What Does "In Play" Mean?
The term "in play" refers to a firm that becomes a potential takeover target or puts itself up for sale with multiple bidders. When a firm becomes in play, news spreads about the potential deal. Speculation leads the share price to increase in value, making it much more volatile. Once a bid for the firm is made or a sale is possible, a company may attract additional bidders.
Remember—you increase your risk of loss if you make any moves based on speculation.
Understanding "In Play"
Mergers and acquisitions (M&A) are an integral part of the corporate landscape. A larger company often takes over or make deals with a smaller firm when the latter can add value to an acquirer. Corporations of similar sizes may decide to merge in order to cut down costs or because they want to limit the competition.
Mergers and acquisitions can be hostile. In this case, the target firm is not willing to be purchased, which forces the potential acquirer to adopt aggressive tactics and strategies to meet its goals. In other cases, these deals may be friendly, where one party puts in an offer to purchase another corporation, or one party may put itself up for sale and actively seeks a buyer or bidder.
There are many different nuances in the M&A world. For instance, a firm that is the subject of a takeover—usually by one potential acquirer—is referred to as being in play. This term is also used when a company wants to be purchased and is looking for a buyer. The company in play may be looking for strategic partnerships, or may already have one or multiple bidders in line.
When a firm becomes a potential takeover target, its share price may increase. The market may expect that the stock will trade at a premium before or at the final purchase of outstanding shares. For example, in the late 1980s, management at RJR Nabisco made a bid to take the company private in the course of a hostile takeover attempt. This bid put the company in play, and the resulting bidding war elevated the offer ultimately approved by the RJR Nabisco board.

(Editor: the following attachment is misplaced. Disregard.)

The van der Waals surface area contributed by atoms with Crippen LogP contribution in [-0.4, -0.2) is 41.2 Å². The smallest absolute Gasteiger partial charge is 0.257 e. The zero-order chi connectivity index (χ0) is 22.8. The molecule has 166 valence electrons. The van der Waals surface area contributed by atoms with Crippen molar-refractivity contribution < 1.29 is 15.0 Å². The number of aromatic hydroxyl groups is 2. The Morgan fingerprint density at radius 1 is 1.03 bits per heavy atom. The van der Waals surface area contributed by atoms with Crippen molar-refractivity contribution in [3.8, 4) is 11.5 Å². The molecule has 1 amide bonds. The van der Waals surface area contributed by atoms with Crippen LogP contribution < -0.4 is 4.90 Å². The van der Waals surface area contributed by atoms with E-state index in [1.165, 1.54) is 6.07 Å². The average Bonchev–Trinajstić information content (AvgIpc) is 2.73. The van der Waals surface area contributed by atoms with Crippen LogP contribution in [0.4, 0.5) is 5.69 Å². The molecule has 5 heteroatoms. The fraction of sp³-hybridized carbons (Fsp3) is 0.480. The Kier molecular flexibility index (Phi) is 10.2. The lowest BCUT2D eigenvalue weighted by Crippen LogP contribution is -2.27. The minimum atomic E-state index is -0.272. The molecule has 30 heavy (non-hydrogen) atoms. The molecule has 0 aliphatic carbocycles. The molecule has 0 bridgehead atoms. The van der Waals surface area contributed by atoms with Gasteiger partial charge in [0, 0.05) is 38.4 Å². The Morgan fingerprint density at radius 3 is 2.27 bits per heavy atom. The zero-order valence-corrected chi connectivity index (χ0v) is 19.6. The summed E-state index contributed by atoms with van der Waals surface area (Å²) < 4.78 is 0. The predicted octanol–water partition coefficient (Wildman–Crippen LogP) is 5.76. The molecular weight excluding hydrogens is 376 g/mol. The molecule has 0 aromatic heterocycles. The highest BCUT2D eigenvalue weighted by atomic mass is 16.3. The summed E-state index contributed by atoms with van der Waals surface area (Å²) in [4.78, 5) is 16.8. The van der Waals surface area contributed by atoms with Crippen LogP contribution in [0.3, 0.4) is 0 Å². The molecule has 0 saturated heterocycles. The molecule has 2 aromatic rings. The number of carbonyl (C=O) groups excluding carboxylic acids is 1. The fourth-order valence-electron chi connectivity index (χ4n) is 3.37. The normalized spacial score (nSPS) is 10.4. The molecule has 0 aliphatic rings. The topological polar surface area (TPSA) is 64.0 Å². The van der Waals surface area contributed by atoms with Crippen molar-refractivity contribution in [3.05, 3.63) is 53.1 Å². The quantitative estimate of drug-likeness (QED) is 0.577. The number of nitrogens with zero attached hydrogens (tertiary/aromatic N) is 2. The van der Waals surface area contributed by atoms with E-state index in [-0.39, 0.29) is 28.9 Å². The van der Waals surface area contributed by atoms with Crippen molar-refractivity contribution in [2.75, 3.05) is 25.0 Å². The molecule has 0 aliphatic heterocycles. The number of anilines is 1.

- Being in play means a firm becomes a potential takeover target or puts itself up for sale.
- When a firm becomes in play, news spreads about the potential deal, leading its share price to rise.
- The share price volatility of a company in play is caused by speculation.
There may only be rumors that a company is in play. Or there may only be a chance that it's part of a potential merger deal or acquisition, or another type of buyout. At this point, its shares may be referred to as deal stock. These are shares in a public company that may be merged into those of another firm.
As mentioned above, the news that triggers the point when a company is in play is generally only speculative, leading the share price to become more volatile. Being in play normally causes the share price to rise quickly, leading to a potential buyer who may be willing to buy shares at a premium. This may allow the firm to identify prospective buyers or bring more bidders to the negotiating table.